What if I told you that once you hit a certain performance marker in your training, the chances of achieving your goal or exceeding it just increased dramatically?
What if I told you we could look back at your training from the past season or longer and see where you made training mistakes or errors in judgment for your training load, what training load got you sick or injured, or where you plateaued, all in a matter of minutes?
What if you could be shown your training tendencies so you could come up with a new and better stimulus to get the fitness and performance jump you're looking for?
Believe it or not, all this can be done, and it really isn't that hard. You just have to know what data to collect, the elements of the data to look at, and when to look at them, according to your goals and timeline to race day.
What data should you collect? Depending on how many variables of your training you want to control, you should consider a power meter for your bike, a speed-distance device for your running (GPS or accelerometer-based watch), a heart rate monitor that will work for both devices, and something that can measure your swim pace and distance. If you have and regularly use all of these, you will be able to do all the things I've mentioned.
If you've been training old-school style, without any of these tools, this book will show you how to begin training by the numbers and open up a whole new world of training performance and efficiency. With so much data collection it appears difficult to isolate what is important, but that is exactly what you will learn to do in this book, making training with these tools simple and rewarding.
Everyone knows there's more than one way to train, and that's the fun of training in general, to find your own way. It's why I enjoy coaching athletes so much, helping them find the way that works for them. What way best helps athletes to reach their potential, given the resources available, strengths and weaknesses, and race goals, can be calculated and measured, giving you the freedom and power to create your best way of training.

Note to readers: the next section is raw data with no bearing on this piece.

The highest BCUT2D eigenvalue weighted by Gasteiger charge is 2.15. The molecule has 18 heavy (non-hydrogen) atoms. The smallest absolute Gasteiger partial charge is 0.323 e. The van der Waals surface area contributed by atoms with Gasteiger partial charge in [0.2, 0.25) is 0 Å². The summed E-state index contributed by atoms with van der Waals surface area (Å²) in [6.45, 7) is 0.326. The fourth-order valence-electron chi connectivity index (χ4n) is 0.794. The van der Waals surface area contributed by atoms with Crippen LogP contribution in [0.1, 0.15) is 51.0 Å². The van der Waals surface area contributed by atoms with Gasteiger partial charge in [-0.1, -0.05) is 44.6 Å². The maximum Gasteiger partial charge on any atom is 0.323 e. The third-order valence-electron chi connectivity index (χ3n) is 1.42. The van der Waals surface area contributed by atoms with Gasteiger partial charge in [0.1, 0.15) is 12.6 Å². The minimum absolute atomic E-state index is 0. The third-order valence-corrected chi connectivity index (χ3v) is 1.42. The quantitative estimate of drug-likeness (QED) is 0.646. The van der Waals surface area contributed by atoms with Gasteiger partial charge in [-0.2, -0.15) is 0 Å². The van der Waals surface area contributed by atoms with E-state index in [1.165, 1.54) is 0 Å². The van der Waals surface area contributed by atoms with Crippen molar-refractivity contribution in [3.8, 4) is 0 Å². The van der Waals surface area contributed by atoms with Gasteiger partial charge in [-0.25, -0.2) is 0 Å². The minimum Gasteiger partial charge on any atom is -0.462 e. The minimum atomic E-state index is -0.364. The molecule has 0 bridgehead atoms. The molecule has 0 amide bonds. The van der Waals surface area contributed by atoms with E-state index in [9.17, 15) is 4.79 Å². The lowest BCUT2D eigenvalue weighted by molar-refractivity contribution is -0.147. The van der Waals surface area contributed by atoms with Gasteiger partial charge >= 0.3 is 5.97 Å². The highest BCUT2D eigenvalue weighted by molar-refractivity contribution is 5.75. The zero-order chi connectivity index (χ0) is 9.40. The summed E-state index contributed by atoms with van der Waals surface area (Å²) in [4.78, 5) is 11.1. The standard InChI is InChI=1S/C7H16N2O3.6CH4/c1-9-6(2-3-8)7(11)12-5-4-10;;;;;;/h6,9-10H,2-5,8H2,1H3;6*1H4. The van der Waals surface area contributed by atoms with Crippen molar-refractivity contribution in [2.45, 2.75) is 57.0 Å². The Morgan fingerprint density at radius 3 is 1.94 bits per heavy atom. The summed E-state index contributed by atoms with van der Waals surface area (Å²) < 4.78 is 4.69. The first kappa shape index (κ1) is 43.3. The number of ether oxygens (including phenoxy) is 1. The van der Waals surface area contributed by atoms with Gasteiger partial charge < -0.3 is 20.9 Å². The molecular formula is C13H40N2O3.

Going by Feel
I once had a very famous and successful triathlete tell me he liked "to go by feel" in his training and therefore didn't want to use data. It is perfectly fine to go by feel; no one is saying athletes should be robots and simply follow a set program of numbers. At the highest levels of the sport, athletes must use their feel and sense of their bodies to get that extra percentage point of improvement and performance. But collection and analysis of the data are what helps an athlete better understand and improve his or her sense of feel. In the end, the data are simply numbers, representing what has been done in training and helping us project what still needs to be done. The real art of coaching and training comes from the decisions made from what the data tell us. Those decisions become easier with a clearer picture, as we begin to know more and more about the athlete.
Data and the Mind
In all my days of racing, the differences between my best races and my worst races usually only came down to one thing, and it wasn't health, injury, or equipment. It was what I was thinking on that start line. When I was timid and unsure of myself, I raced poorly. When I knew I was ready, I was eager to prove myself against the best. It wasn't really my training as much as my confidence in how the training had prepared me. When you've been tracking and seeing the improvement in your training, it is hard not to be confident in the preparation, which keeps you motivated to train and step to the start line ready to race.
About This Book
Part I, Triathlon Training Technology, will introduce you to the key training devices for cycling, running, and swimming. These chapters will help you make intelligent choices if you decide to purchase a new training device. Before using these devices in your training, you will need to assess your current fitness level and then set some training goals. That's where Part II, Planning Your Training, comes in.
Every training and racing decision you make, including equipment, nutrition, volume, and intensity, along with timing, depends on your goals. Determining the training to meet your goals in different times of the year, is where individuality is most important. The training decisions you make should support those goals and your needs as an athlete. In Part II we dive into better assessing your needs as an athlete, using the data from these tools, and then planning on how to meet those needs through the season, according to the goals you have set.
In Part III, High-Tech Periodization, we go step by step through the season, understanding how to prioritize training needs and analyzing how effective the current training decisions are, according to the goals you have set and the timeline available until race day. This allows you to make sure you are on a consistent improvement track and preparing to meet your goals.
In Part IV, Race Analysis for Winning Results, we use the data from prerace, during the race, and postrace, as well as from the entire season, to better examine athlete tendencies (both positive and negative), what types of race strategies and training the athlete responds best to, and how effective the overall training decisions for the season were. We can also use this to better plan paces and even nutrition strategies.
As an added benefit, many of the figures provided throughout this book are screenshots from actual races or training sessions with the coach's notes and comments left exactly as they were in real time, giving you an inside look at the coach/athlete relationship.
This book is a guide on this journey to help you find your best way of training, so you can be on the start line confident and ready to maximize your fitness and training. Let's get started.